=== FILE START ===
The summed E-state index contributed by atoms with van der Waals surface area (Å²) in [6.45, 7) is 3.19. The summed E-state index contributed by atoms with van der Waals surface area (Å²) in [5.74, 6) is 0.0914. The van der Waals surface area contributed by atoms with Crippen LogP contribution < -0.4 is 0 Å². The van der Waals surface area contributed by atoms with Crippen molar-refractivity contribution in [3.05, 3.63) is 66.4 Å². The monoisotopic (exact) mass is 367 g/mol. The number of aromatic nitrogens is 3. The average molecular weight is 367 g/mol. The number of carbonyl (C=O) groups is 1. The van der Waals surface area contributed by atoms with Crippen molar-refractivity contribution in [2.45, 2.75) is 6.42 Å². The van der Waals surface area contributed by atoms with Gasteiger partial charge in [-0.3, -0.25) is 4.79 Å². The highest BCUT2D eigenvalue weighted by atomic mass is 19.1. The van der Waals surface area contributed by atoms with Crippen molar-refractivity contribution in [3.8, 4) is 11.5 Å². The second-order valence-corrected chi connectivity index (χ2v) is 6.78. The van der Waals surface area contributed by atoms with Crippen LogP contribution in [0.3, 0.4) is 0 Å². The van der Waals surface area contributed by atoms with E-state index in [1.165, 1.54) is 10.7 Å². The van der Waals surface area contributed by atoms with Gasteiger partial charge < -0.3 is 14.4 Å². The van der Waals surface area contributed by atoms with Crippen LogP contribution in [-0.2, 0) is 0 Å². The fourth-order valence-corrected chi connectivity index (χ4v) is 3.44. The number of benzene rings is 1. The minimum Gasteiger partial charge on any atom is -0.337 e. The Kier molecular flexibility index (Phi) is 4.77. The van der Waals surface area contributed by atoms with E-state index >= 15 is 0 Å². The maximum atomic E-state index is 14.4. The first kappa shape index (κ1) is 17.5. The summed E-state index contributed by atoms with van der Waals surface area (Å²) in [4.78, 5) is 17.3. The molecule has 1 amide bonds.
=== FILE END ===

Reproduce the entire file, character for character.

The summed E-state index contributed by atoms with van der Waals surface area (Å²) in [6.45, 7) is 3.19. The summed E-state index contributed by atoms with van der Waals surface area (Å²) in [5.74, 6) is 0.0914. The van der Waals surface area contributed by atoms with Crippen LogP contribution < -0.4 is 0 Å². The van der Waals surface area contributed by atoms with Crippen molar-refractivity contribution in [3.05, 3.63) is 66.4 Å². The monoisotopic (exact) mass is 367 g/mol. The number of aromatic nitrogens is 3. The average molecular weight is 367 g/mol. The number of carbonyl (C=O) groups is 1. The van der Waals surface area contributed by atoms with Crippen molar-refractivity contribution in [2.45, 2.75) is 6.42 Å². The van der Waals surface area contributed by atoms with Gasteiger partial charge in [-0.3, -0.25) is 4.79 Å². The highest BCUT2D eigenvalue weighted by atomic mass is 19.1. The van der Waals surface area contributed by atoms with Crippen molar-refractivity contribution in [3.8, 4) is 11.5 Å². The second-order valence-corrected chi connectivity index (χ2v) is 6.78. The van der Waals surface area contributed by atoms with Crippen LogP contribution in [0.3, 0.4) is 0 Å². The van der Waals surface area contributed by atoms with E-state index in [1.165, 1.54) is 10.7 Å². The van der Waals surface area contributed by atoms with Gasteiger partial charge < -0.3 is 14.4 Å². The van der Waals surface area contributed by atoms with Crippen LogP contribution in [-0.2, 0) is 0 Å². The fourth-order valence-corrected chi connectivity index (χ4v) is 3.44. The number of benzene rings is 1. The minimum Gasteiger partial charge on any atom is -0.337 e. The Kier molecular flexibility index (Phi) is 4.77. The van der Waals surface area contributed by atoms with E-state index >= 15 is 0 Å². The maximum atomic E-state index is 14.4. The first kappa shape index (κ1) is 17.5. The summed E-state index contributed by atoms with van der Waals surface area (Å²) in [4.78, 5) is 17.3. The molecule has 1 amide bonds.